Trying to be a writer
It’s unfortunate that jobs outside the seated-setting of the mundane are considered to be extravagant ideological fairytales to the average person, and that a job in which clocking in to serve your time in a grey world for 8 or 9 hours a day, before clocking out to enjoy the colourful world that fills the small remaining hours of your day, is considered a perfectly plausible career path.
The career path of a true professional.
Yet… As someone who not only has been labelled as Asperger’s, I could very much be labelled ADHD and probably a bipolar depressive. My manic highs, in which I formulate countless incredible ideas which often come to fruition in the space of an afternoon, though sometimes in a couple of weeks if I’m really pushing it, seem to be the ultimate fuel behind what is a would-be, could-be writer.
I often find that sitting down to Microsoft Word – as I am doing right now – alleviates some poor unsuspecting colleague from suffering my deluge of verbal diarrhea for at least 1 hour and a quarter, before I eventually peter out and just want to go to the gym or have a beer.
Such word-based mind-dumps can be the most clarifying catharsis available to my manic little mind, as I find that if I can type the first sentence then the rest of the prose just seems to follow.
When you get into a writing flow, it is the epitome of such ‘living in colour’ as I badly alluded to before. It’s like you don’t even see yourself typing or the words propagating, but instead you can see the visions of the topic and the heralding readers all as it happens in a live panorama across your mind with the saturation setting on full.
However, and I’m sure those who have suffered ‘writers block’ and/or the far more common ‘clinical depression’ can relate, when the mania fails to write my piece for me, it can be a chore and a struggle to even start the first word… never-mind sentence.
This is the dilemma of being a writer.
I certainly don’t think it to be too loopy a dream to have your work published for payment, however meagre it may be, but I can see why the office-clocker who suffers the mundane daily grey can see such a career path as so crazy.
Because, when this flow is lacking? Well, I suppose I’m inclined to be grateful for my grey parallel life. It provides consistency. Grounding. And, perhaps most importantly, a consistent paycheck.
I have my up days and down just like any other, but when working for someone else I have both a moral and contractual obligation to fulfil my work requirements which, even in the worst of moods, is an obligation always met.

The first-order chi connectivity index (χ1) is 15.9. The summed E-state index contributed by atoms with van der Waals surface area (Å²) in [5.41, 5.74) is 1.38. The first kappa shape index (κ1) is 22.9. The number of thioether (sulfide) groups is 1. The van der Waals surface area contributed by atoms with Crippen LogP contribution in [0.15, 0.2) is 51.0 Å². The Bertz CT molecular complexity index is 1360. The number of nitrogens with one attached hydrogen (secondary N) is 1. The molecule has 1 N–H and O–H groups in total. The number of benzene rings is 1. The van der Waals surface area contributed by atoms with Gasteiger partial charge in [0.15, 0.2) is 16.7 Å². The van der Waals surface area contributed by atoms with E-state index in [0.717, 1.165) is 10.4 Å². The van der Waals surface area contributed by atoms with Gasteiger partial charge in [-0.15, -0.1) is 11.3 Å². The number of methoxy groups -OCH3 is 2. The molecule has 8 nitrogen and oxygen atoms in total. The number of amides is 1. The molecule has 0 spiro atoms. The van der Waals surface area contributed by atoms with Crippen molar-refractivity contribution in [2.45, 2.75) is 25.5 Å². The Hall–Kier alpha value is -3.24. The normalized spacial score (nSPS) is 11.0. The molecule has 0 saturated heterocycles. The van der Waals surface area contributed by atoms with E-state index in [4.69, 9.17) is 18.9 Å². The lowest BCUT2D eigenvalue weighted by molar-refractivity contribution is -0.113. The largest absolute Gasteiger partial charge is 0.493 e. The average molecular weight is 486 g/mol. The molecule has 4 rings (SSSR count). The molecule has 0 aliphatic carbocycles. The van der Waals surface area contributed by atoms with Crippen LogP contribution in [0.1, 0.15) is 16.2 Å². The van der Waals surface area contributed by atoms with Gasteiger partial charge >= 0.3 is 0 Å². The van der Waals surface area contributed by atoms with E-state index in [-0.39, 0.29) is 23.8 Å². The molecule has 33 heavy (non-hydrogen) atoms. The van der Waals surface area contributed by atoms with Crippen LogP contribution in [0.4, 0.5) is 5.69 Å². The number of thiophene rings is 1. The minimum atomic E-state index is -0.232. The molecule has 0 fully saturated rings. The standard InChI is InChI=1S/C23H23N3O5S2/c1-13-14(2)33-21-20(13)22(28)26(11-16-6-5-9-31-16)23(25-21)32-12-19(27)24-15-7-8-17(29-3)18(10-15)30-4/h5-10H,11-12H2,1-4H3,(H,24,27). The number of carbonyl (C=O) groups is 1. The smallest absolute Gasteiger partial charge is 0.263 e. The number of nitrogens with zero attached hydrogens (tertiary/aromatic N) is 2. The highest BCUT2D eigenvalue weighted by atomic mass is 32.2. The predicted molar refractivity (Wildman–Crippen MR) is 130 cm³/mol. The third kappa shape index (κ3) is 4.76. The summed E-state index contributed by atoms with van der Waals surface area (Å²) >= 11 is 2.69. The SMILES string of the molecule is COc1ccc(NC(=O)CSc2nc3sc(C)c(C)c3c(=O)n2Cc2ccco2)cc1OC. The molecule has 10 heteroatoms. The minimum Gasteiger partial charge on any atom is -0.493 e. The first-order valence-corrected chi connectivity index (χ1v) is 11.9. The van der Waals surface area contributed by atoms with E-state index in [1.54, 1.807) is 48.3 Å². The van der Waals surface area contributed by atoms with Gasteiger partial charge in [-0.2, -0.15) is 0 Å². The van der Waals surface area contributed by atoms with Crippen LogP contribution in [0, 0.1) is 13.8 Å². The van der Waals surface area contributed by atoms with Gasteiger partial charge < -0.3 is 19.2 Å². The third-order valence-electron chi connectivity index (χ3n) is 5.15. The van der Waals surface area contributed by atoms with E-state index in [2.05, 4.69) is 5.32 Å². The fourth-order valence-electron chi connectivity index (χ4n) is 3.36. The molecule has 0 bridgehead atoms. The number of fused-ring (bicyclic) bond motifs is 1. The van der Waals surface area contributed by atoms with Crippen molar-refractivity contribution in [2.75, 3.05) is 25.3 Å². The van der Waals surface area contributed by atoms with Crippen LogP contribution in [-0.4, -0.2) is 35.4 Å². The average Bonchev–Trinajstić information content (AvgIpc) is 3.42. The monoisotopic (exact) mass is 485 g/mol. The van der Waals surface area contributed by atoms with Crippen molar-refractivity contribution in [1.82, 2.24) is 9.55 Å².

How is it that those who dare to dream bigger than this consistency fail to make such obligatory moral contracts to themselves?
Why is it that my manic mind is able to fathom ideas and concepts so enigmatic and far detached from my current conditions, but to make a binding oath to commit to my writing is still just too far of a stretch?
This is perhaps a topic owing to maturity, though most likely I’d say experience.
In my days writing articles for KnowHowNutrition, I would write up to 6 or more articles a day through until the early (and sometimes even later) hours of the morning… Though I came to learn that the 5th or 6th article written alongside the same amount of coffees was almost complete dog dirt.
I would of course not notice this until I was out of that manic colour-blind state, but I would always end up having to re-write these articles. Often I would have to rewrite them entirely, essentially losing the hours I spent initially writing it as 4am.
As a chef I obviously worked unsociable shifts, excluding lunchtimes, and as a personal trainer I had a fair level of control over my working hours. I have never had to contend with pursuing any kind of regularity.
The writers I look up to seem to just have their s**t together. As if they were born to do one task and one task only, and that every day they get to do it is an absolute blessing… and I bet this is true of many jobs! Allbeit, often when looking at it with a distant view.
I guess for now I’ll just have to keep plucking out narratives as they come.
I have a goal to write a new piece each weeknight, as it is comfortable to fit this in after work, and of-course my main target is to gather more published work as I expand on my creative capabilities. Yet, I feel there is more I can learn from other writers.
If you are a writer, please let me know if there is any advice you can offer. I am available on every major channel (as one is expected, nowadays) or by email at email@example.com.
If you enjoy my writing style and would like to commission work in the nutrition and fitness fields, you can also get in touch as above.
I hope you enjoy reading my manic mind-dumps, and I really would love to hear from you, but for now I think that’s pretty much all I have to say about that.